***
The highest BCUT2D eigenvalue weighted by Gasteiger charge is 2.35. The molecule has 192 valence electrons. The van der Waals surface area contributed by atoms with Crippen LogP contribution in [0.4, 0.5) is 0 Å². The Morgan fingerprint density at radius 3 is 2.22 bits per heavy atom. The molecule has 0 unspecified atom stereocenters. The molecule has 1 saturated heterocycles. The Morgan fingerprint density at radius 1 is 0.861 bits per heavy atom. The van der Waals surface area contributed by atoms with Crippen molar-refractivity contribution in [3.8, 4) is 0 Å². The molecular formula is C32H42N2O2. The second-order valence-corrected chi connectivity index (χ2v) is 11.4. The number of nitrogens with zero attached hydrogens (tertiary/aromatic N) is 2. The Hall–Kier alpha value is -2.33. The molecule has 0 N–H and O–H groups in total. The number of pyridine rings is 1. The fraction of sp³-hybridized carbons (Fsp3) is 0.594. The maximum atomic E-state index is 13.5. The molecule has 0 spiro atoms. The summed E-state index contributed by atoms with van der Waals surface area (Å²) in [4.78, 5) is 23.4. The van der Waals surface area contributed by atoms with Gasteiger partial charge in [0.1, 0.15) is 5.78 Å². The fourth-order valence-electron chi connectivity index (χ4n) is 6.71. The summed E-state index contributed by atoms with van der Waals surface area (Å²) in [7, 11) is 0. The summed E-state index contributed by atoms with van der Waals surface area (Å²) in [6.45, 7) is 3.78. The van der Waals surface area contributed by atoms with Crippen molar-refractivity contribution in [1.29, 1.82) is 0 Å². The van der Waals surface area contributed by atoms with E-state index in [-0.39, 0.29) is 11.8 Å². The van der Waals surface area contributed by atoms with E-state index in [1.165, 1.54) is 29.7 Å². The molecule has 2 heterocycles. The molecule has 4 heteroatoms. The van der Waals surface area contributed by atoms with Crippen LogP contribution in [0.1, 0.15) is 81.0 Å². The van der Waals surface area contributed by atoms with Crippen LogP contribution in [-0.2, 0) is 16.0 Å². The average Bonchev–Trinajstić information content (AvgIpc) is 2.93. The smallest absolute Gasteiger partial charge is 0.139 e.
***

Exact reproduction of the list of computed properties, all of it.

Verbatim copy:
The highest BCUT2D eigenvalue weighted by Gasteiger charge is 2.35. The molecule has 192 valence electrons. The van der Waals surface area contributed by atoms with Crippen LogP contribution in [0.4, 0.5) is 0 Å². The Morgan fingerprint density at radius 3 is 2.22 bits per heavy atom. The molecule has 0 unspecified atom stereocenters. The molecule has 1 saturated heterocycles. The Morgan fingerprint density at radius 1 is 0.861 bits per heavy atom. The van der Waals surface area contributed by atoms with Crippen molar-refractivity contribution in [3.8, 4) is 0 Å². The molecular formula is C32H42N2O2. The second-order valence-corrected chi connectivity index (χ2v) is 11.4. The number of nitrogens with zero attached hydrogens (tertiary/aromatic N) is 2. The Hall–Kier alpha value is -2.33. The molecule has 0 N–H and O–H groups in total. The number of pyridine rings is 1. The fraction of sp³-hybridized carbons (Fsp3) is 0.594. The maximum atomic E-state index is 13.5. The molecule has 0 spiro atoms. The summed E-state index contributed by atoms with van der Waals surface area (Å²) in [4.78, 5) is 23.4. The van der Waals surface area contributed by atoms with Gasteiger partial charge in [0.1, 0.15) is 5.78 Å². The fourth-order valence-electron chi connectivity index (χ4n) is 6.71. The summed E-state index contributed by atoms with van der Waals surface area (Å²) in [7, 11) is 0. The summed E-state index contributed by atoms with van der Waals surface area (Å²) in [6.45, 7) is 3.78. The van der Waals surface area contributed by atoms with Crippen molar-refractivity contribution in [1.29, 1.82) is 0 Å². The van der Waals surface area contributed by atoms with E-state index in [-0.39, 0.29) is 11.8 Å². The van der Waals surface area contributed by atoms with E-state index in [1.165, 1.54) is 29.7 Å². The molecule has 2 heterocycles. The molecule has 4 heteroatoms. The van der Waals surface area contributed by atoms with Crippen LogP contribution in [0.1, 0.15) is 81.0 Å². The van der Waals surface area contributed by atoms with Crippen LogP contribution in [-0.2, 0) is 16.0 Å². The average Bonchev–Trinajstić information content (AvgIpc) is 2.93. The smallest absolute Gasteiger partial charge is 0.139 e.